DeFoore said an older man told him he used to pick up bottles thrown from the hotel windows and turn them in for a cash reward.
DeFoore said the back-room gambling was routine, and during the 1950s, a clerk sold bootleg whiskey, which he stored in the hotel's vault. But, he said, Mr. Beckham did not allow women of the night in his hotel.
Mallory said at the time, the town's single women might have hung around in hopes of meeting a new husband.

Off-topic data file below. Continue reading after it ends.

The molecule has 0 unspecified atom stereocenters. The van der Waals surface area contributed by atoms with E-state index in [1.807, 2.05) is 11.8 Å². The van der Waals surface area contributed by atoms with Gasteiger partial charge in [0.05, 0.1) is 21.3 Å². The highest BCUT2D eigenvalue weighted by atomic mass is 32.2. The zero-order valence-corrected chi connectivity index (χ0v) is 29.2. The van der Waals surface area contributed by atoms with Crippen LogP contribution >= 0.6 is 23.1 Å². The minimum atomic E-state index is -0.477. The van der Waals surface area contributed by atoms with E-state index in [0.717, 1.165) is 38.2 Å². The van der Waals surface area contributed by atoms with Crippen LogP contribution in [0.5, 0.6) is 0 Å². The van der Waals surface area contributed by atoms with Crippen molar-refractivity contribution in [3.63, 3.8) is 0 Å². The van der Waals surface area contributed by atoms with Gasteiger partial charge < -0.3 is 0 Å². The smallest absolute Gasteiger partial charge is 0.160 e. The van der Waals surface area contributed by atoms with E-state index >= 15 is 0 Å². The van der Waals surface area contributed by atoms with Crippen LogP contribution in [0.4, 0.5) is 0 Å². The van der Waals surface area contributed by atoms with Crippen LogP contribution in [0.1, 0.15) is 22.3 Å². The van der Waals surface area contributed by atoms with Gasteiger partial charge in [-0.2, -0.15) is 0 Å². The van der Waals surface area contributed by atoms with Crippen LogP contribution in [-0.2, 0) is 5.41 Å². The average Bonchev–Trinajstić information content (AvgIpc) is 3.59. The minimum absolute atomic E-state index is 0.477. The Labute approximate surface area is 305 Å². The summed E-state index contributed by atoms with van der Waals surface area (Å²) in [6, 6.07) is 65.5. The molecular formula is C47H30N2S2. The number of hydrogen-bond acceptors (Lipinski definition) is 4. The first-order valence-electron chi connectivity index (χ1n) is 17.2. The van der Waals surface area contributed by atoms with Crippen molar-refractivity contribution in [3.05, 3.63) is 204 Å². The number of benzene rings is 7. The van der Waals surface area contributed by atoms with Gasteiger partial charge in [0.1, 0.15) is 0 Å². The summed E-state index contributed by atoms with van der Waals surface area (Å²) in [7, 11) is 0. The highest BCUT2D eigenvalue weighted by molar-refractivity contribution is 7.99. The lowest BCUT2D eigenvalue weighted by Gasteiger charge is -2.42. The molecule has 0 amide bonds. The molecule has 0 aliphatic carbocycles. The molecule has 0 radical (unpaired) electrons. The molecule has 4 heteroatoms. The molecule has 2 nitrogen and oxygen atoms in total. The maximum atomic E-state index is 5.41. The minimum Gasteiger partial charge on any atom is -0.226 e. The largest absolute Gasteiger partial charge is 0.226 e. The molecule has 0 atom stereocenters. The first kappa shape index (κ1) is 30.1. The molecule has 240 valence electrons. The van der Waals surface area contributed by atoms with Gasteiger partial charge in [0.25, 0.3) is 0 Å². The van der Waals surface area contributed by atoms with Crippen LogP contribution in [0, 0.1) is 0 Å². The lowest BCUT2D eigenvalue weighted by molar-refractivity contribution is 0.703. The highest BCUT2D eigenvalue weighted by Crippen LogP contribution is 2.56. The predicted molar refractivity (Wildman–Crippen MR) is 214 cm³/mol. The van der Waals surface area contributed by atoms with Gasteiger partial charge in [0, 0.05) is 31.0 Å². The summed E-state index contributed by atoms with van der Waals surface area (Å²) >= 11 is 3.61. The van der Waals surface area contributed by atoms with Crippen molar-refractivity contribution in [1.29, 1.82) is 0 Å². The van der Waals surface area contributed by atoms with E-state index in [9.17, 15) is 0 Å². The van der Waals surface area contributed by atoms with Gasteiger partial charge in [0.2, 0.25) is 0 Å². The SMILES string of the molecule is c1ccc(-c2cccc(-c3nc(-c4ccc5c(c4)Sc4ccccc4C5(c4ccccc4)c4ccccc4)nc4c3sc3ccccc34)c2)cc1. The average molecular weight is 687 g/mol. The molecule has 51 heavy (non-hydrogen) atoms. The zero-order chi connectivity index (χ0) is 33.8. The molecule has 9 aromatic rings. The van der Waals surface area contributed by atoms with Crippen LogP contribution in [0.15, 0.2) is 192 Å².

"A lot of women in town who weren't married came to the railroad track and wanted to get one of the railroad employees," she said. "(If you were) looking for a boyfriend you happened to be around, and around the hotel or through the general area to see who came and went."
Mallory said the hotel's folklore and history are hard to separate.
"There are all kinds of things and it's hard to sift through what actually happened," she said.
Information from: Tyler Morning Telegraph, http://www.tylerpaper.com